Georgiana Molloy: The Mind That Shines

Bernice Barry

Georgiana Molloy: The Mind That Shines
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Georgiana Molloy: The Mind That Shines

Bernice Barry

In 1829, estranged from her family and living in an isolated Scottish village, Georgiana Kennedy makes a sudden decision to marry Captain John Molloy of the Rifle Brigade - a handsome hero with a mysterious past. Together, they emigrate to the remote southwest of Western Australia with the first small group of European settlers, experiencing great hardship in the fledgling colonies of Augusta and Busselton.

In times of personal tragedy and privation, botany is Georgiana Molloy’s salvation. Entirely self-taught, she becomes the first internationally successful female botanist in Western Australia.

Today, her collections of indigenous flora of the southwest, including type specimens, are archived in the world’s leading herbaria.

Drawing on primary sources and fresh evidence to explore previously undisclosed influences that shaped Georgiana’s strong values and attitudes, Bernice Barry sheds new light on the pioneering botanist’s writing, and answers questions asked for a hundred and fifty years about John Molloy’s complete history and his influence on her life. This minutely researched biography covers some of the most dramatic scenery, geographical and historical, of two centuries in England, Scotland, Spain and Australia a tale of love, drama, adventure and resilience.

Review

Can you imagine arriving in the early 1800s to the remote Western Australian coast, leaving friends and family behind and starting a new life in a foreign landscape with only your husband for company? It would break so many of us, but not Georgiana Molloy, nee Kennedy. She decided almost immediately upon arrival to make something of her new life, and thus she became the first internationally successful female botanist in WA.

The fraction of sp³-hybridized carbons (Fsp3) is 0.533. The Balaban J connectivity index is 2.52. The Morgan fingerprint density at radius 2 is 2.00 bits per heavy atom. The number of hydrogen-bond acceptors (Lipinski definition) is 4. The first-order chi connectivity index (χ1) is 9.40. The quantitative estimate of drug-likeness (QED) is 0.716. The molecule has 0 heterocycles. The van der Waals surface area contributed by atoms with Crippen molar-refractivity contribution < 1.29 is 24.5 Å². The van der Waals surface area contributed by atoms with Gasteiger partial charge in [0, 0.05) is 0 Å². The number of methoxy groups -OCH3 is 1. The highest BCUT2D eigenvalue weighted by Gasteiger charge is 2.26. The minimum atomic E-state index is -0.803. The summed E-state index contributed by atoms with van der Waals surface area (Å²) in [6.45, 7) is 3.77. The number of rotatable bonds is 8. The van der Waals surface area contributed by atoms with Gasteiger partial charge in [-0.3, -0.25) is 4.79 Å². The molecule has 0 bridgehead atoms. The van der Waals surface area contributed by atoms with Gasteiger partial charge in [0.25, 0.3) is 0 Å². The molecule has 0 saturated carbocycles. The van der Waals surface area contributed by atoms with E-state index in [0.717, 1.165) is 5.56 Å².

Georgiana Molloy’s story as a contributor to the discovery of the unique flora of the state’s south west is well known, however, until now, details of her life before leaving Scotland and arriving in Australia were not known, nor considered important. Bernice Barry’s biography brings Molloy’s life prior and throughout the gruelling 12 years on the WA coast alive (she died in childbirth at the age of 37), it tells the story of her marriage and also records the extraordinary hardship women of this time faced. This book includes a thoughtful collection of Molloy’s papers, diaries, images and documents that provide evidence of her loneliness and her fortitude, as well as her capacity to savour a harsh environment and leave a legacy that is still distinguished today.

This biography is a must for fans of Australian history, of determined women and of anyone who has ever savoured the beauty of our natural flora. This is not a politically angled study; don’t read it for the wrongs of our past, but rather as a celebration of a woman able to make her mark.


Chris Gordon is the Events Manager for Readings.

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